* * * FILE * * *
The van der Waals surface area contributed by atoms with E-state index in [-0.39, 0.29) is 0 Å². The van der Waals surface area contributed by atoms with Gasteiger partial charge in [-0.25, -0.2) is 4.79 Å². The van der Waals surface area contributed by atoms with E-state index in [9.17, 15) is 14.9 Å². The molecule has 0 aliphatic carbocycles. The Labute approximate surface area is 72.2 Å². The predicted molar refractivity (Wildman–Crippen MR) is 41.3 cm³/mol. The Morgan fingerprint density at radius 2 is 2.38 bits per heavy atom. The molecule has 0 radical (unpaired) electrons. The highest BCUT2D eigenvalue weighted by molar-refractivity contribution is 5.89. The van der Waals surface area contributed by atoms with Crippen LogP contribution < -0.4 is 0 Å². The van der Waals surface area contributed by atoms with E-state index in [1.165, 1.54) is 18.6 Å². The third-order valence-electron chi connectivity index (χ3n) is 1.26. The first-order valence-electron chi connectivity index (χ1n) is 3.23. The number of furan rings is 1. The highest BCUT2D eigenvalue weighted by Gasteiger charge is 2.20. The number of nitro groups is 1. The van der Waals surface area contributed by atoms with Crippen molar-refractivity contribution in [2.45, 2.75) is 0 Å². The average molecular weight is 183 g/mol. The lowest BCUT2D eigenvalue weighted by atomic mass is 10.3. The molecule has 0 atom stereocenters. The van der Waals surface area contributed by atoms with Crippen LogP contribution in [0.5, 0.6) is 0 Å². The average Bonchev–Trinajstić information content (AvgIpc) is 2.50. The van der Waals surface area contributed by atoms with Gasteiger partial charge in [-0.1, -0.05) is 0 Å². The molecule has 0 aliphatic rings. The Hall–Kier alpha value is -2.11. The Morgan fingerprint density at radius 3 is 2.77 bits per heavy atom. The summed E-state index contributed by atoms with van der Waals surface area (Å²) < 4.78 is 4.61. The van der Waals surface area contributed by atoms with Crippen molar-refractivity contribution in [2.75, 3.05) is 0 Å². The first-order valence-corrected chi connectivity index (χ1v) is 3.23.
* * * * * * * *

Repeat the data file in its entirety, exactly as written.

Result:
The van der Waals surface area contributed by atoms with E-state index in [-0.39, 0.29) is 0 Å². The van der Waals surface area contributed by atoms with Gasteiger partial charge in [-0.25, -0.2) is 4.79 Å². The van der Waals surface area contributed by atoms with E-state index in [9.17, 15) is 14.9 Å². The molecule has 0 aliphatic carbocycles. The Labute approximate surface area is 72.2 Å². The predicted molar refractivity (Wildman–Crippen MR) is 41.3 cm³/mol. The Morgan fingerprint density at radius 2 is 2.38 bits per heavy atom. The molecule has 0 radical (unpaired) electrons. The highest BCUT2D eigenvalue weighted by molar-refractivity contribution is 5.89. The van der Waals surface area contributed by atoms with Crippen LogP contribution < -0.4 is 0 Å². The van der Waals surface area contributed by atoms with E-state index in [1.165, 1.54) is 18.6 Å². The third-order valence-electron chi connectivity index (χ3n) is 1.26. The first-order valence-electron chi connectivity index (χ1n) is 3.23. The number of furan rings is 1. The highest BCUT2D eigenvalue weighted by Gasteiger charge is 2.20. The number of nitro groups is 1. The van der Waals surface area contributed by atoms with Crippen molar-refractivity contribution in [2.45, 2.75) is 0 Å². The average molecular weight is 183 g/mol. The lowest BCUT2D eigenvalue weighted by atomic mass is 10.3. The molecule has 0 atom stereocenters. The van der Waals surface area contributed by atoms with Crippen LogP contribution in [0.5, 0.6) is 0 Å². The average Bonchev–Trinajstić information content (AvgIpc) is 2.50. The van der Waals surface area contributed by atoms with Gasteiger partial charge in [-0.1, -0.05) is 0 Å². The molecule has 0 aliphatic rings. The Hall–Kier alpha value is -2.11. The Morgan fingerprint density at radius 3 is 2.77 bits per heavy atom. The summed E-state index contributed by atoms with van der Waals surface area (Å²) < 4.78 is 4.61. The van der Waals surface area contributed by atoms with Crippen molar-refractivity contribution in [2.75, 3.05) is 0 Å². The first-order valence-corrected chi connectivity index (χ1v) is 3.23.